This fact could lead many investors to throw in the towel on overseas equities. But that would be a classic example of recency bias, the tendency to assign too much significance to recent experiences while assigning too little to those farther back in time. And it could be a costly mistake.
Imagine this blog post was being written exactly ten years ago. Examining the then longest available data set that compares U.S. and International stocks through June 30th, 2013, we would see that international stocks were the long-term winner, by a bit.
Because we believe in diversification at Abacus, we would certainly have looked at an equity portfolio that included both U.S. and international stocks ten years ago. We could have observed that a portfolio of 60% U.S. and 40% international stocks performed better than either asset class alone.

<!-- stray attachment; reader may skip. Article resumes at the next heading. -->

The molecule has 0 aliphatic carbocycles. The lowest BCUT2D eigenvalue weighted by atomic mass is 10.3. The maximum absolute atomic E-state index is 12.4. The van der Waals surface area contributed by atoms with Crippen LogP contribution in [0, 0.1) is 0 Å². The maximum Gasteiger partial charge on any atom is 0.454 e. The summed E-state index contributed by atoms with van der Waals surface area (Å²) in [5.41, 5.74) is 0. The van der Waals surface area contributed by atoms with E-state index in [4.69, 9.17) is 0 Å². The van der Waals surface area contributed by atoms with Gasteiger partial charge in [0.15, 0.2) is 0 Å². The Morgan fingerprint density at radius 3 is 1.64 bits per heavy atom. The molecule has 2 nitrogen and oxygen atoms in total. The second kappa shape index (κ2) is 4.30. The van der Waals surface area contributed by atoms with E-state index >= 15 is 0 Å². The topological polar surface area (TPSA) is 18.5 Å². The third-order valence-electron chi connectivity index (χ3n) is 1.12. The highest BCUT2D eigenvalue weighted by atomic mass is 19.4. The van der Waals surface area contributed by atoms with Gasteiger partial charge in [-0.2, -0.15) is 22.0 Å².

Now, if we return to looking at the most recent 10 years to see how international diversification would have served an investor, we observe that while a 100% U.S. equity portfolio was still the winner, diversification blunted the underperformance of international equities quite considerably.
The sad fact though is that we don’t have a crystal ball. We don’t know which of the three portfolios will perform best in the next ten years. We can, however, look through the history of these portfolios, in ten-year increments, to get a sense of the persistence of outperformance by either U.S. or international stocks in the past.